15. About us

    agile42, founded in Berlin in 2007, provides world-class expertise, training and coaching on Lean-Agile development methods including Scrum, Kanban, Systems thinking and Lean and Agile Leadership. We have a proven approach for managing the adoption of Lean-Agile methods and transforming organizations to achieve better business outcomes.

  16. Agile 42: Coal Instead Of Cheese

    Agile 42. The hull under construction. Smooth surfaces thanks to vacuum injection. 46 percent ballast means a keel weight of 2.2 tons at a depth of 2.40 meters. Coupled with around 100 upwind square meters, which corresponds to a sail load rating of 5.9, power is therefore not an issue. The name Simonis / Voogd also ensures this - the office is ...

  17. Run The SailBoat Agile Exercise or Sailboat Retrospective

    Run The SailBoat Agile Exercise or Sailboat Retrospective. Luis Gonçalves Mar 17, 2023 5:26:45 PM. In this post, I will explain the method known as SailBoat Exercise or Sailboat Retrospective. This exercise can be found in the book Getting Value out of Agile Retrospectives. A book that was written by me and Ben Linders with a foreword by ...

  18. Sailboat or Speedboat

    Step 1: Set the Stage - Draw a Sailboat. Start by setting clear expectations for the meeting, including the purpose, goals, and agenda. Make sure everyone is aware of the retrospective's purpose and that it is a safe space for open and honest communication. Let the team draw a picture of a sailboat floating in the water, and fill half the ...

  19. Sailboat Retrospective: How to Make One in 4 Steps

    Start by opening a sailboat retrospective template on your Miro board. You'll see a sailboat image, a patch of land, a waterline, rocks, and an anchor below the boat. Here's one we love by Miro user Johanna Tortensson. Next, gather your team and equip them with some digital sticky notes in Miro to use during the retro.

  20. Blog

    September 19, 2023 / by agile42. Resilient leadership is about adaptability, open communication, and creating a positive culture. Leaders need to build strong relationships, set attainable goals, and foster collaboration within their teams. By embracing these insights & watching our leadership webinar, you can navigate uncertainty with greater ...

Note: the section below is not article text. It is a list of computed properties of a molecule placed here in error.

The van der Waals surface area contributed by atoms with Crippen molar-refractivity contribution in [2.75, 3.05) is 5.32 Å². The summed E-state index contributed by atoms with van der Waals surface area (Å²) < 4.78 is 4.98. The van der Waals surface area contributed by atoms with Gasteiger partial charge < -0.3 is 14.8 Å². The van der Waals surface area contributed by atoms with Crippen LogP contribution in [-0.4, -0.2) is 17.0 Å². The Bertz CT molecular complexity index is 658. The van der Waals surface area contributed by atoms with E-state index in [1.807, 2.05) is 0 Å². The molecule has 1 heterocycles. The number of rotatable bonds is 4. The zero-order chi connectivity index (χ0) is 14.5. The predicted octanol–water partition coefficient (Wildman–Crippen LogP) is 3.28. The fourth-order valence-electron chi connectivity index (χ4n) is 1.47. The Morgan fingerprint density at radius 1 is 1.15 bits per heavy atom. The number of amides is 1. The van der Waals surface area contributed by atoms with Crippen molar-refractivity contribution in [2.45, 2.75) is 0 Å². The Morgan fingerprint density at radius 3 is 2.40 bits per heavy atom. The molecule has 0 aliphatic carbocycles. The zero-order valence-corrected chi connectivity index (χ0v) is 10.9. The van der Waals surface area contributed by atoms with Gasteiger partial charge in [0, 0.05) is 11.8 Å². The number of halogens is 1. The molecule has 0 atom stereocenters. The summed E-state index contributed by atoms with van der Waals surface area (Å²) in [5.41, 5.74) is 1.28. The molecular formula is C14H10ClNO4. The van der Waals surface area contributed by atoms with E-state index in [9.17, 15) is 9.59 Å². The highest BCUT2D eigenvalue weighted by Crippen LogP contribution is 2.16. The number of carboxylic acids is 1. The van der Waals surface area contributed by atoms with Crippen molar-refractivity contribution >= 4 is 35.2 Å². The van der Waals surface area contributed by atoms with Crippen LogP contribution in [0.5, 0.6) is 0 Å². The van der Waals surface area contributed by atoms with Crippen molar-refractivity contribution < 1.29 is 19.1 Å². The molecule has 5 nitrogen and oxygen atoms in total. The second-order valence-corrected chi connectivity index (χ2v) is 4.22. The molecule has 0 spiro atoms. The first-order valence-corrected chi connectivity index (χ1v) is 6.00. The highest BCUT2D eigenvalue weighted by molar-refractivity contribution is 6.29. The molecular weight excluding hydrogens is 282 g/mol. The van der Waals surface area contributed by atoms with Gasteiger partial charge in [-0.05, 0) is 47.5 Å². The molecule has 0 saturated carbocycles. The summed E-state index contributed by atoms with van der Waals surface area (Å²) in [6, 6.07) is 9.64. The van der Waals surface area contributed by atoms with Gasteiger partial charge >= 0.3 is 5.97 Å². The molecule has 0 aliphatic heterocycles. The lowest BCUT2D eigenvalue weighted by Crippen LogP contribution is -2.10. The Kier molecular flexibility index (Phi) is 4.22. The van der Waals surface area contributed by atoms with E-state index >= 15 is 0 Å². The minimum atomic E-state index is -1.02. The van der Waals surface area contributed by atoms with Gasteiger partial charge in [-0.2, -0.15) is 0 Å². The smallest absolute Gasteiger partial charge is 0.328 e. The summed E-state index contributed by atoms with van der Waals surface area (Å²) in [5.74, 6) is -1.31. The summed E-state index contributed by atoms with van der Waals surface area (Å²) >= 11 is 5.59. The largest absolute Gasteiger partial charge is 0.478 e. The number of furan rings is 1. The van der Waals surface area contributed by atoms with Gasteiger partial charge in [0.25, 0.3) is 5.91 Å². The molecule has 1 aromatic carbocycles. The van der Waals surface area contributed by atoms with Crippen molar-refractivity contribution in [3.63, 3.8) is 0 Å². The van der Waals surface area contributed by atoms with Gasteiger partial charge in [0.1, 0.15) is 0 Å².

21. The Bavaria Match 42 Sailboat

    The Bavaria Match 42 is a fast and agile sailboat designed by Doug Peterson and J&J Design and built by Bavaria Yachts between 2004 and 2006. It is a light-displacement fractional sloop that combines performance, comfort and style. Accommodation plan.

  22. The All-New Aquila 42 Yacht Power Catamaran is Here

    CLEARWATER, FL (February 10, 2023) - The all-new Aquila 42 Yacht Power Catamaran is here to redefine what it means to have fun on the water. Jean Raas, Managing Director of Sino Eagle USA, comments, "The all-new Aquila 42 Yacht ticks off all boxes Aquila and our designers VPLP Design were looking to achieve on a smaller model.

  23. Sailboat

    Introduction. The facilitator draws a large picture of a sailboat floating in the water, with about half of the space above and half below the water/boat. He/she then explains that we're going to use the sailboat as a visual metaphor for the team. On a sailboat, there are things that slow it down (anchors), and things that propel it forward (wind).

  24. Sailboating: How This Agile Activity Can Help You Spark Innovation

    A sailboat workshop involves two main processes: the team writing down answers to a few questions and then mapping these answers against the 'sailboat' metaphor'. You can use a digital board such as Miro for this, or Sticky notes will do the trick if you're doing it in person. Ask your team the following questions (adjusting based on whether you're running this as a sprint exercise ...